For those developers that cannot benefit from the new provisions, unless a Council has adopted an exceptional circumstances relief policy the regulations do not provide for any relief to be provided in instances where payment of CIL will create viability issues. Most Councils have not adopted such a policy, and in those circumstances the CIL liability will remain due in accordance with the payment schedule on the demand notice.

Councils are at liberty to amend their instalment policies in accordance with their own internal procedures, and the Government is encouraging Councils to explore this option to provide some relief to developers. However this will only assist in respect of any prospective instalments where the development commences after the new instalment policy has been adopted.

For those developers whose annual turnover exceeds £45 million, the Government seems to be taking the view that such developers can afford their CIL liabilities regardless of the current climate. The only concession the Government has proposed is to encourage Councils to make use of the existing discretion they have in respect of the imposition of surcharges for late payments.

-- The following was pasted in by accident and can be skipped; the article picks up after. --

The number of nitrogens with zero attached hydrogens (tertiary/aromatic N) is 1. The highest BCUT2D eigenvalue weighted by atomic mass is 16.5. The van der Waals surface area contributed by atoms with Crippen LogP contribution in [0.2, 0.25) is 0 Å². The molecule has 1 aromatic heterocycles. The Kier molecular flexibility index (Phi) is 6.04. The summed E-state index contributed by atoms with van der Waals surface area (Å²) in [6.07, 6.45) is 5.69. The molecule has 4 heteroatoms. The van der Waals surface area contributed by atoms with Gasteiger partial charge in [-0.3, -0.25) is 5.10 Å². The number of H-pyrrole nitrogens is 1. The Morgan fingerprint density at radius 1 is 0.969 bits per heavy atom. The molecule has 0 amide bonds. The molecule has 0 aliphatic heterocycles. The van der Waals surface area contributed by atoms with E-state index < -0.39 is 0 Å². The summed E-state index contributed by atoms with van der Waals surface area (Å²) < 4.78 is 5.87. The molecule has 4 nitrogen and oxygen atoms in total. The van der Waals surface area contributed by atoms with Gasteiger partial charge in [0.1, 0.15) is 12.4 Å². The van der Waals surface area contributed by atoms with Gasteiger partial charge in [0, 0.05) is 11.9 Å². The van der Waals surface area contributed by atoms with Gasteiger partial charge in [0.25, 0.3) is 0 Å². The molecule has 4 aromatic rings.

I hold a licence but can’t trade. Can I terminate it?

A licence to occupy premises is not an interest land and operates as a commercial contract between the parties that enter into it. Licences tend to be put in place to cover short periods and consequently they are generally a lot more flexible than commercial leasing arrangements. To that extent occupants under licences should review the contract to establish whether or not there are any provision allowing them to terminate on notice to the Licensor.

Occupants under licences that are granted for longer periods without the option to terminate may try to argue that the contract has frustrated because they are effectively unable to occupy.

Are there specific examples given?

The guidance gives numerous examples of the types of performance adjustment which parties should consider. For example this includes: